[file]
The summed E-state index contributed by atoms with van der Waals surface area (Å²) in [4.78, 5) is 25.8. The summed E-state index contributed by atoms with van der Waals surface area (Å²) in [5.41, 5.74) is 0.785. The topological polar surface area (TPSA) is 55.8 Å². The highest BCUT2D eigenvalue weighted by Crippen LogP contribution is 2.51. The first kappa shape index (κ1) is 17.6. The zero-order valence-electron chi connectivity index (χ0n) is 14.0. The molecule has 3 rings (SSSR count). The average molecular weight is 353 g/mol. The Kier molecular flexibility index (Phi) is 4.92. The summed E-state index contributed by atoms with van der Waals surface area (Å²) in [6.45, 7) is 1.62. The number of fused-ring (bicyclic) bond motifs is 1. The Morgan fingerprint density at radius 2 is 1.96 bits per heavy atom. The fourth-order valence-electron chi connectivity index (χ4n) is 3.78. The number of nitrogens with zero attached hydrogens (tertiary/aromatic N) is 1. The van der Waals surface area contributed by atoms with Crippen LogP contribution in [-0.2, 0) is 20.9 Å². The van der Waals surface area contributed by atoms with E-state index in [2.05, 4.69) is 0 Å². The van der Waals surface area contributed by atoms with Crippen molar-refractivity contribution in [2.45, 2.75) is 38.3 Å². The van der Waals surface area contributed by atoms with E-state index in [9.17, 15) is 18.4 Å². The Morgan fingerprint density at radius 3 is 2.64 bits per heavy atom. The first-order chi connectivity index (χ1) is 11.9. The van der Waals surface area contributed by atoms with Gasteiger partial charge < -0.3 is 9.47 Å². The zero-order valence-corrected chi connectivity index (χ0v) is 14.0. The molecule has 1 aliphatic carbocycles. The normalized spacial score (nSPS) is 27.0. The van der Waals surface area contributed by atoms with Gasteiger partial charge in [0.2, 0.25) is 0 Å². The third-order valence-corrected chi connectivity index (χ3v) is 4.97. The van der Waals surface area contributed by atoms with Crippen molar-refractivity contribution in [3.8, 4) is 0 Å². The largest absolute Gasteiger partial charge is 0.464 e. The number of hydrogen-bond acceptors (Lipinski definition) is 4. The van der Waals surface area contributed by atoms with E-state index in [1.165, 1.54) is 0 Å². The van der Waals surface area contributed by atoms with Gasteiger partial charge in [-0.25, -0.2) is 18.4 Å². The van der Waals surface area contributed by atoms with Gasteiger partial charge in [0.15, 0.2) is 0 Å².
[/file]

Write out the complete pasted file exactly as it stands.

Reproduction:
The summed E-state index contributed by atoms with van der Waals surface area (Å²) in [4.78, 5) is 25.8. The summed E-state index contributed by atoms with van der Waals surface area (Å²) in [5.41, 5.74) is 0.785. The topological polar surface area (TPSA) is 55.8 Å². The highest BCUT2D eigenvalue weighted by Crippen LogP contribution is 2.51. The first kappa shape index (κ1) is 17.6. The zero-order valence-electron chi connectivity index (χ0n) is 14.0. The molecule has 3 rings (SSSR count). The average molecular weight is 353 g/mol. The Kier molecular flexibility index (Phi) is 4.92. The summed E-state index contributed by atoms with van der Waals surface area (Å²) in [6.45, 7) is 1.62. The number of fused-ring (bicyclic) bond motifs is 1. The Morgan fingerprint density at radius 2 is 1.96 bits per heavy atom. The fourth-order valence-electron chi connectivity index (χ4n) is 3.78. The number of nitrogens with zero attached hydrogens (tertiary/aromatic N) is 1. The van der Waals surface area contributed by atoms with Crippen LogP contribution in [-0.2, 0) is 20.9 Å². The van der Waals surface area contributed by atoms with E-state index in [2.05, 4.69) is 0 Å². The van der Waals surface area contributed by atoms with Crippen molar-refractivity contribution in [2.45, 2.75) is 38.3 Å². The van der Waals surface area contributed by atoms with E-state index in [9.17, 15) is 18.4 Å². The Morgan fingerprint density at radius 3 is 2.64 bits per heavy atom. The first-order chi connectivity index (χ1) is 11.9. The van der Waals surface area contributed by atoms with Gasteiger partial charge < -0.3 is 9.47 Å². The zero-order valence-corrected chi connectivity index (χ0v) is 14.0. The molecule has 1 aliphatic carbocycles. The normalized spacial score (nSPS) is 27.0. The van der Waals surface area contributed by atoms with Gasteiger partial charge in [0.2, 0.25) is 0 Å². The third-order valence-corrected chi connectivity index (χ3v) is 4.97. The van der Waals surface area contributed by atoms with Crippen molar-refractivity contribution in [3.8, 4) is 0 Å². The largest absolute Gasteiger partial charge is 0.464 e. The number of hydrogen-bond acceptors (Lipinski definition) is 4. The van der Waals surface area contributed by atoms with E-state index in [1.165, 1.54) is 0 Å². The van der Waals surface area contributed by atoms with Gasteiger partial charge in [-0.25, -0.2) is 18.4 Å². The van der Waals surface area contributed by atoms with Gasteiger partial charge in [0.15, 0.2) is 0 Å².